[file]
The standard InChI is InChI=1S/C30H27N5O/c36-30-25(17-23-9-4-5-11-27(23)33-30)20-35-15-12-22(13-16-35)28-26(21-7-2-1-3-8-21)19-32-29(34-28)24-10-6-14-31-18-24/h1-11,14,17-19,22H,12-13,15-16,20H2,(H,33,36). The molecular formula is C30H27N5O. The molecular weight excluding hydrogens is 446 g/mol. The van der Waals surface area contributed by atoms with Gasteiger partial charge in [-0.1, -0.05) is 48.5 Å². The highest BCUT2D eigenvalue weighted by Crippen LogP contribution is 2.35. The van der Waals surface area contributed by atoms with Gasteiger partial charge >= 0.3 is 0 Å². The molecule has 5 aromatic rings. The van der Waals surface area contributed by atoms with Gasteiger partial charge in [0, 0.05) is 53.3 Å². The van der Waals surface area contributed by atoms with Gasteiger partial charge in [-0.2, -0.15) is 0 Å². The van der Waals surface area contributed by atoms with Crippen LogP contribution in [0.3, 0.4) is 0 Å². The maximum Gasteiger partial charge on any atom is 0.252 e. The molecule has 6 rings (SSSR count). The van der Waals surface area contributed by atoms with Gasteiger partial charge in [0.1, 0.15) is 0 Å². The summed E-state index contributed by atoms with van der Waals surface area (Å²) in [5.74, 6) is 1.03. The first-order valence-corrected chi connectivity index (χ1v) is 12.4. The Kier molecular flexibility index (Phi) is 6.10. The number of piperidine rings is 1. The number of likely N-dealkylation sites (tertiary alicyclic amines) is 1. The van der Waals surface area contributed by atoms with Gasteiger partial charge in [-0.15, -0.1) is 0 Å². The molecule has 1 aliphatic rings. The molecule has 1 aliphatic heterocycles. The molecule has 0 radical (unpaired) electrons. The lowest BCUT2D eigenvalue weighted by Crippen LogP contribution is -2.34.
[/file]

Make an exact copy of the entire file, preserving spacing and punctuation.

The standard InChI is InChI=1S/C30H27N5O/c36-30-25(17-23-9-4-5-11-27(23)33-30)20-35-15-12-22(13-16-35)28-26(21-7-2-1-3-8-21)19-32-29(34-28)24-10-6-14-31-18-24/h1-11,14,17-19,22H,12-13,15-16,20H2,(H,33,36). The molecular formula is C30H27N5O. The molecular weight excluding hydrogens is 446 g/mol. The van der Waals surface area contributed by atoms with Gasteiger partial charge in [-0.1, -0.05) is 48.5 Å². The highest BCUT2D eigenvalue weighted by Crippen LogP contribution is 2.35. The van der Waals surface area contributed by atoms with Gasteiger partial charge >= 0.3 is 0 Å². The molecule has 5 aromatic rings. The van der Waals surface area contributed by atoms with Gasteiger partial charge in [0, 0.05) is 53.3 Å². The van der Waals surface area contributed by atoms with Gasteiger partial charge in [-0.2, -0.15) is 0 Å². The van der Waals surface area contributed by atoms with Crippen LogP contribution in [0.3, 0.4) is 0 Å². The maximum Gasteiger partial charge on any atom is 0.252 e. The molecule has 6 rings (SSSR count). The van der Waals surface area contributed by atoms with Gasteiger partial charge in [0.1, 0.15) is 0 Å². The summed E-state index contributed by atoms with van der Waals surface area (Å²) in [5.74, 6) is 1.03. The first-order valence-corrected chi connectivity index (χ1v) is 12.4. The Kier molecular flexibility index (Phi) is 6.10. The number of piperidine rings is 1. The number of likely N-dealkylation sites (tertiary alicyclic amines) is 1. The van der Waals surface area contributed by atoms with Gasteiger partial charge in [-0.15, -0.1) is 0 Å². The molecule has 1 aliphatic rings. The molecule has 1 aliphatic heterocycles. The molecule has 0 radical (unpaired) electrons. The lowest BCUT2D eigenvalue weighted by Crippen LogP contribution is -2.34.